That question rings as loud as the cheers that erupted from Cairo's Tahrir Square when Egyptian officials announced Muslim Brotherhood candidate Mohammed Morsi narrowly won a presidential runoff against former regime member Ahmed Shafiq.
No doubt, the occasion was momentous: Morsi's win marked the first time Egyptians had freely elected a president in their country's modern history.
Revolutionaries overthrew former President Hosni Mubarak's 30 years of dictatorial rule last year. Nearly 16 months later, Egyptian voters had chosen a leader for themselves in a country that had suppressed free speech and harbored corruption for decades.
The tens of thousands of demonstrators packing Tahrir Square on June 24 seemed to celebrate the freedom to elect a president as much -- if not more -- than the president they elected.
Indeed, Morsi had garnered tepid support during the first rounds of presidential elections in May. But when those contests put him into a runoff with a former member of Mubarak's regime, Egyptians faced a stark choice: a throwback to the old ways or a future with an Islamist leader.
Even some secularists chose the Islamic leader after military officials made a series of sweeping declarations on the eve of the runoff: The ruling military council drained the presidency of significant powers and held onto powers of legislation and security for itself. Many Egyptians balked at what they saw as a bald power grab at best and an intentional coup at worst.
If that helped propel Morsi to win, it's unclear what powers he'll possess in coming weeks. Demonstrators say they are determined to force the military council to return powers to the presidency ahead of a scheduled handover to civilian rule on Sunday, July 1.
Meanwhile, minority groups -- including Christians that make up as much as 10 percent of the population -- wonder what Morsi's win means for them in the long run.
In an email two days after Morsi's victory, Pastor Sameh Maurice of Kasr el Dobara Church in Cairo told WORLD that Christians are concerned about Morsi's presidency.
Kasr el Dobara -- the largest evangelical congregation in the Middle East -- has had a front-row seat to the massive demonstrations over the last year for a simple reason: The church sits just off Tahrir Square.
During last year's 18-day revolution that ousted Mubarak, the church's volunteer doctors tended injured protesters and interacted with demonstrators in the streets.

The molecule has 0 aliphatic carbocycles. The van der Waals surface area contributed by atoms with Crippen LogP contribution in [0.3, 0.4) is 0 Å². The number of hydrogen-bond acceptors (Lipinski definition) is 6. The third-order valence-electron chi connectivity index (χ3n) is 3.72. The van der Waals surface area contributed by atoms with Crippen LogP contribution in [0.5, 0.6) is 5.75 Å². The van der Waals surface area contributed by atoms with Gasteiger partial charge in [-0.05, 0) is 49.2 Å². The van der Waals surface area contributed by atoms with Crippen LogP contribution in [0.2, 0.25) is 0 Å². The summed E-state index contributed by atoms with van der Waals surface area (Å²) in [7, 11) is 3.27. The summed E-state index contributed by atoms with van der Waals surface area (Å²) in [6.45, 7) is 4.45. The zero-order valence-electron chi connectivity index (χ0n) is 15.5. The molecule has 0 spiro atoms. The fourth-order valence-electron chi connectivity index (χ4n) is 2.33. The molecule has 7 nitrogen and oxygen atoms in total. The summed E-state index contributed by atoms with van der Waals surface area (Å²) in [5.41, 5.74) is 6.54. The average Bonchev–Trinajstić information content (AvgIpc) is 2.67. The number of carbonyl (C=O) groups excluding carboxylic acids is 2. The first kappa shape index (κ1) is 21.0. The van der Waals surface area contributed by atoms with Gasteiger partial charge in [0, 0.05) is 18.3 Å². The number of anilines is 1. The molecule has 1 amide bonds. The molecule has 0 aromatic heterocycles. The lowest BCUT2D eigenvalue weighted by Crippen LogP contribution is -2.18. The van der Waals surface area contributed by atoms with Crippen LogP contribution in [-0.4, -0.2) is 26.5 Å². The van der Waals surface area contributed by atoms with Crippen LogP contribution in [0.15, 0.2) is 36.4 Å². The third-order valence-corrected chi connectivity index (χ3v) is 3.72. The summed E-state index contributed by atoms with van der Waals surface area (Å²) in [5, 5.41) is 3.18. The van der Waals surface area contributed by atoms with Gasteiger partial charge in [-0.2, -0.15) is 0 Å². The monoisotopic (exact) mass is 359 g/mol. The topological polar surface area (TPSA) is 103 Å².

Like many Christians, some in the church hoped the government and presidency would take a secularist direction, and allow greater freedoms for Christians already facing oppression.
The Muslim Brotherhood's sweep of nearly 50 percent of parliamentary seats last year was a blow. The election of the group's candidate to the presidency earlier left them stunned, according to pastor Maurice, "It was a shock because we predicted that Shafiq would be the winner."
Their concerns aren't unfounded: Morsi represents a fundamentalist strain in the Muslim Brotherhood and has openly advocated for conforming civil legislation to Islamic law. Isobel Coleman of the Council on Foreign Relations wrote that Morsi "openly endorses a strict Islamic vision."
Indeed, the Muslim Brotherhood originally promised not to field a candidate for the presidency at all. Meanwhile, Morsi promised during his campaign that he would uphold Egypt's Camp David peace treaty with Israel. The day after his election, Iranian media quoted Morsi as saying, "We will reconsider the Camp David Accord."
Those realities lead Christians to doubt assurances that an Islamist president would protect them. "Christians are very afraid -- afraid of the unknown and the uncertainty of what may happen to the country," Maurice said. "The future is uncertain."
Jamie Dean writes for World News Service, where this story first appeared. Get Baptist Press headlines and breaking news on Twitter (@BaptistPress), Facebook (Facebook.com/BaptistPress) and in your email (baptistpress.com/SubscribeBP.asp).
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